By Centre for Law and Environment , on 9 April 2014
Jonathan Robinson, currently Director of resources and Legal Services at the Environment Agency, England and Wales, has been appointed a Visiting Professor to the Faculty.
Jonathan was a senior lawyer at the Department of Environment Food and Rural Affairs, before taking up the position of Chief Legal Adviser to the Ministry of Social Development, New Zealand. He was subsequently appointed Chief Legal Adviser to the Department of Communities and Local Government before taking up his present position with the Environment Agency in 2009.
On learning of the appointment, Jonathan said, “I’m have always greatly enjoyed my discussions with the high calibre students and academic staff and researchers at UCL, and am delighted and hugely honoured to be made a Visiting Professor. I look forward to working more closely with UCL over the coming years”
Richard Macrory, co-director for the Centre for Law and the Environment, commented, “We are all absolutely delighted at the prospect of closer collaboration with Jonathan – he is someone with enormous experience of environmental law and the machinery of government, and his appojntment comes at a period in the development of thinking about environmental regulation and environmental regulators.”
By Centre for Law and Environment , on 25 March 2014
On the 6th of March 2014, King’s College, in collaboration with UCL, organised a conference on Carbon Capture and Storage (CCS) (see our previous post for more details and a short summary of the event). The Conference Report, including the day’s programme and a list of delegates, is now available and can be downloaded from the following link: CCS Conference Report (KCL & UCL). For copies of speakers’ presentations and more information on events at King’s College in general, please click here.
By Centre for Law and Environment , on 19 March 2014
The Supreme Court handed down an important decision on the relationship between private nuisance and planning permission on 26 February, citing publications by a member of the UCL Centre for Law and the Environment.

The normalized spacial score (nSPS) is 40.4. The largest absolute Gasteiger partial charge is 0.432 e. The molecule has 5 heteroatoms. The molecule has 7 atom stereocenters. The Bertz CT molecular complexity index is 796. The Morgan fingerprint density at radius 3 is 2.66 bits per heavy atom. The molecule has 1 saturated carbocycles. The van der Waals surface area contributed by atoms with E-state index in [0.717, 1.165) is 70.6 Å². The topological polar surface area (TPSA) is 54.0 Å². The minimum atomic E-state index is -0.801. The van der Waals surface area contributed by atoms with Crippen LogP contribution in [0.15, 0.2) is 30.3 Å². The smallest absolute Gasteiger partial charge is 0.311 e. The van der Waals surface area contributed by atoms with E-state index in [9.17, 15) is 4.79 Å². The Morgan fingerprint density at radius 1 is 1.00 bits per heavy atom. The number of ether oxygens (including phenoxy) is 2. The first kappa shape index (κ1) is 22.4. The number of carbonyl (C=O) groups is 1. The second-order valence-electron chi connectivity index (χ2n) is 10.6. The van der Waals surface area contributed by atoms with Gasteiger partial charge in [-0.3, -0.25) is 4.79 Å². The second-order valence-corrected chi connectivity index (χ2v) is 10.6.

In broad terms, the tort of nuisance addresses the reasonable use and enjoyment of land. The paradigm private nuisance is perhaps a case of noise or smells from industrial or commercial activities, although a nuisance can also take the form of physical harm to property or encroachment on the claimant’s land (for example by tree roots). Many of the activities challenged in private nuisance have been granted planning permission, raising profound practical and constitutional questions about the relationship between the regulatory state and the courts. Read the rest of this entry »
By Centre for Law and Environment , on 11 March 2014
On the 6th of March 2014, King’s College, in collaboration with UCL, organised a conference on Carbon Capture and Storage (CCS), held in Senate House (London).
With contributions from government, industry and academia, discussions were lively, informed, and encouraged a sense of urgency to get CCS on track. Speakers included the Government Chief Scientist, Sir Mark Walport, Dan Byles MP, Prof. Stuart Haszeldine of University of Edinburgh, Ward Goldthorpe (Crown Estate) , David Kennedy (Climate Change Committee) Ashley Ibbett (Department of Energy and Climate Change), Ian Havercroft (Global Carbon Capture Storage Institute) and many others. Read the rest of this entry »
By Centre for Law and Environment , on 5 March 2014
The UCL Carbon Capture Storage Programme today published a report on the implementation of the EU CCS Directive in Poland. Jerzy Jendroska, one of Poland’s leading contemporary environmental lawyers, was commissioned by the Programme to write the report.